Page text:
Phones, like  many other things, have gone through multitudinous changes and each change comes faster than the last.  In the case of 4G, the change comes before it’s even arrived, since not many places even have 4G, but the companies are selling it as if it were universal already!  Although I don’t have a smart phone (I like to be smarter than my phone), here’s a pictorial progression, based on phones we actually own.  This oldest-looking phone has been altered so that it would work as a real phone if we had it plugged in but it still looks as cool and retro as it was before the update.

The next phone ,which we still have connected upstairs and use, is one that our daughters’ friends often didn’t recognize as a phone.  I still remember when not only was this the norm, although probably only available in black, but there were party lines. Wow, am I old or what?? 🙂  In Omaha, we shared with only one other family, but it could be so annoying when you wanted to make a call, lifted the receiver…and heard someone else already talking.  Occasionally we’d have to ask if the other person would please let us make our call and then call their party again.  They weren’t always very cooperative.

My grandparents lived in rural Nebraska, near the town of Surprise, a name that probably sounds funny to you but to us, who were used to it,  just sounded normal.  Their party line was much more extensive and you could tell by the number of rings whose phone call it was.  When someone called, you picked up your phone…and heard the sound get softer and softer as all those who wanted to listen in, picked up their phones as well. There was evidently no shame in eavesdropping; it was all need-to-know and everyone needed to know! Needless to say, if my grandparents had anything private to say, they went into town and called on the pay phone.   Their phone hung on the wall.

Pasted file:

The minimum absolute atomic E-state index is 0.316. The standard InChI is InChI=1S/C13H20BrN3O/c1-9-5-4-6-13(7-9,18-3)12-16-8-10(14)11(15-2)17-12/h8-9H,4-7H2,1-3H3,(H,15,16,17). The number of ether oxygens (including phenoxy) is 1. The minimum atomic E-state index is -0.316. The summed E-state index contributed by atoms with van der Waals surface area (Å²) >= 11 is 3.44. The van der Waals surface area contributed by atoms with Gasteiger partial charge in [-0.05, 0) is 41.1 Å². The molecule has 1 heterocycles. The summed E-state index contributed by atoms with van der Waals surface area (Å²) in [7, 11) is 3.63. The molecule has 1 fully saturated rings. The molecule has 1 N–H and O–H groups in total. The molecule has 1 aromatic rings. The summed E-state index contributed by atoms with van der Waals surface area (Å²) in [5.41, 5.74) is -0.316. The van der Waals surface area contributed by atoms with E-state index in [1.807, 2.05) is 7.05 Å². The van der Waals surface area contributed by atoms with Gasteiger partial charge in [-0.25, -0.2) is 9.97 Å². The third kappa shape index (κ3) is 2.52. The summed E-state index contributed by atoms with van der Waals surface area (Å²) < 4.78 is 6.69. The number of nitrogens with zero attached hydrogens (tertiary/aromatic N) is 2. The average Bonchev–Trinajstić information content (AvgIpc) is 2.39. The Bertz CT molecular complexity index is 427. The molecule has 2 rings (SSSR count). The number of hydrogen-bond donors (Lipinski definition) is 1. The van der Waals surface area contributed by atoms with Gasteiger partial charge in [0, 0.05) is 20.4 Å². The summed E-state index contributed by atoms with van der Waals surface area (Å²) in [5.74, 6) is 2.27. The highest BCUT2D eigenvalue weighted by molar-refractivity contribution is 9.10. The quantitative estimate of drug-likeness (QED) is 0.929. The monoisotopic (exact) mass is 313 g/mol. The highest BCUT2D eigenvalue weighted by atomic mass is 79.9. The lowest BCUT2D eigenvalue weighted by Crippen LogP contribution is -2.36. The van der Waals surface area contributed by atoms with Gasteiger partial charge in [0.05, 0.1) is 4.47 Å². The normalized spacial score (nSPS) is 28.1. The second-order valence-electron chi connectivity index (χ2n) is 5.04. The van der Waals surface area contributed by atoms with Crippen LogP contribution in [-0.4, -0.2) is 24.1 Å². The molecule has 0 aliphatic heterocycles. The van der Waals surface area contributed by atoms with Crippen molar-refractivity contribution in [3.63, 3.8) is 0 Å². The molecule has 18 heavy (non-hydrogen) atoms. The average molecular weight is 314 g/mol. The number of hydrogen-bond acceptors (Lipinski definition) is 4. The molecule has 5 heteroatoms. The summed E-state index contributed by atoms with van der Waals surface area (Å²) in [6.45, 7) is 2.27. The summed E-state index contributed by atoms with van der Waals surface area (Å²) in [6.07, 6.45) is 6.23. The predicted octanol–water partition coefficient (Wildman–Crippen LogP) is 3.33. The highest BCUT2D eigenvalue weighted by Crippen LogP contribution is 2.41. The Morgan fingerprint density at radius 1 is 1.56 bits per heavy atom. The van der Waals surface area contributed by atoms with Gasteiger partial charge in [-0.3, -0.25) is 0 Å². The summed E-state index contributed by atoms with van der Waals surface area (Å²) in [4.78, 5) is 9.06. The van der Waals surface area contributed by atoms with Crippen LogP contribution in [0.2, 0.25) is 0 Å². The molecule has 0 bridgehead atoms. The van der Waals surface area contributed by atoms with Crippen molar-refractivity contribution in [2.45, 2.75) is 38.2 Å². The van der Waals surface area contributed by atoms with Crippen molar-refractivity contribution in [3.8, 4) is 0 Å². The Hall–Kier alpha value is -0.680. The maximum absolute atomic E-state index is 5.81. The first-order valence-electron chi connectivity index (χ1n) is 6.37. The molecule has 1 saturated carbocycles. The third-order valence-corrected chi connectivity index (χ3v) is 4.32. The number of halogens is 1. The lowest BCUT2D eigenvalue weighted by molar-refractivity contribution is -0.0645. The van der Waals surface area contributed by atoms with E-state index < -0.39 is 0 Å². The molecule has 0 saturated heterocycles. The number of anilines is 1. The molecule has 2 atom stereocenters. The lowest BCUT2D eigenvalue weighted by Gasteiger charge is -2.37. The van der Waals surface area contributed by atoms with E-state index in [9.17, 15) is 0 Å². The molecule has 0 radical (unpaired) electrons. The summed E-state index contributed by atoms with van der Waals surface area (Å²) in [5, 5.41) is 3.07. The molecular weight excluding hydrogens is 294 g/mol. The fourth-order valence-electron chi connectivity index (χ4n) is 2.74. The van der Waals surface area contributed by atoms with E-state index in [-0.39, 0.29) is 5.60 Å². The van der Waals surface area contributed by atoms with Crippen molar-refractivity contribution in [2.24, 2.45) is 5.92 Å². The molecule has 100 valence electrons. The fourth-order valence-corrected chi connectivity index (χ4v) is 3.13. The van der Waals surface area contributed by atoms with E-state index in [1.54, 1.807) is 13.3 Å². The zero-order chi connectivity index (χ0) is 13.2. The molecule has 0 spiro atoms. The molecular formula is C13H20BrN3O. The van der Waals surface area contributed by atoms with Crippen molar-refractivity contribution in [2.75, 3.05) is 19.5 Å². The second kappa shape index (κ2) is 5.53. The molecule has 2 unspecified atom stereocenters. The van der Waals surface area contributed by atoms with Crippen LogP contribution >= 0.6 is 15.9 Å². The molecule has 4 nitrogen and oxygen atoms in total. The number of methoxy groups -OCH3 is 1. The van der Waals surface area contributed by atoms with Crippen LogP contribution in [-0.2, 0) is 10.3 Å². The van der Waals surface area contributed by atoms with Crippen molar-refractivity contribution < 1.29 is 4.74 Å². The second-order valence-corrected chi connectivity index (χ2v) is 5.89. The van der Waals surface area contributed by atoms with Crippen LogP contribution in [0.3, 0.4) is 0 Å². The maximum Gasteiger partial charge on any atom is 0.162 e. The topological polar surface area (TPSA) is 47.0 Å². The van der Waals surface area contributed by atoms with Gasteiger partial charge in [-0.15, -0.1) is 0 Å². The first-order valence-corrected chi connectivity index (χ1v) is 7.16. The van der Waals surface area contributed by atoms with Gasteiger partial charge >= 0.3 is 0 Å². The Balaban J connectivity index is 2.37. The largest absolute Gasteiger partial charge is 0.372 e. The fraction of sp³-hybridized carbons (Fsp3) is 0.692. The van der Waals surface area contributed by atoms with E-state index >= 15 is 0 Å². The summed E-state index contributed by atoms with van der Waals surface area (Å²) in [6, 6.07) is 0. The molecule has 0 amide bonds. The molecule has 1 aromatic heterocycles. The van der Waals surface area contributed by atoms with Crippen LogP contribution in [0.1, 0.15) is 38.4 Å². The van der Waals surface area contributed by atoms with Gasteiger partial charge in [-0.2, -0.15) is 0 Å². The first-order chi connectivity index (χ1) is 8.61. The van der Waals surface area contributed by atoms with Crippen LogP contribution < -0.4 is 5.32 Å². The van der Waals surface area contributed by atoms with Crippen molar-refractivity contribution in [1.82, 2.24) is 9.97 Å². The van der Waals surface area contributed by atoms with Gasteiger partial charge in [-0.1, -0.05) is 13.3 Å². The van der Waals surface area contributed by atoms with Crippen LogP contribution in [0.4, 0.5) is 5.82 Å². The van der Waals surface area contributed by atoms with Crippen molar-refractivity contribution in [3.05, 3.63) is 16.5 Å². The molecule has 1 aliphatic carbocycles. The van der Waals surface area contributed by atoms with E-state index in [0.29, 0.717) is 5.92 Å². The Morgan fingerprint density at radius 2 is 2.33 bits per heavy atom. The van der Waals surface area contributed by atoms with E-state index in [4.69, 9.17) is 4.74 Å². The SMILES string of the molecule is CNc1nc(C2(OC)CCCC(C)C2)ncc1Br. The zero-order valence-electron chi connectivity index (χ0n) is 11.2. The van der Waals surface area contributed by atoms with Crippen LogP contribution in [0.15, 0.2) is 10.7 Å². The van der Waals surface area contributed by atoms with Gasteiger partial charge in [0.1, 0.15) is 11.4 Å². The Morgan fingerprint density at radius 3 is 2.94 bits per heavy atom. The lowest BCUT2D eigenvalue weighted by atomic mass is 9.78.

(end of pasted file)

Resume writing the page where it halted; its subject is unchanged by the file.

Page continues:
Our current home phone, complete with several phones and the invaluable caller ID.  How many people still have land lines?  Raise your hand (or your phone.)  Land line is becoming a retro word along with these phones.

My not-so-smart phone.  Our girls some years ago had even older versions of this phone and when stopping by the Verizon kiosk at the mall to ask a question, were mortified when the guy working there said something to the effect of,  “Wow, that’s a really old phone!”  Hey, old is just another word for retro and retro is cool, plus we were paying for the phones, so…  These phone really aren’t all that great, but they were the last ones we could get free from Verizon with a two-year contract.

There should probably be a blank space after this to indicate that at some point I know there will be a Smartphone/smartphone in our future, although it probably won’t be as smart as the phones of many other people. Who knows what it will look like by the time we break down and get one?  With our first phones, all you could do was call people (if no one was on the line) and at one time you even needed an operator to help. Now you can not only call on your phone, you can use the alarm, set a ring tone, read emails and more.  Phones, as well as the times, they are a-changing!

  1. emmageraln says:

    Reblogged this on emmageraln.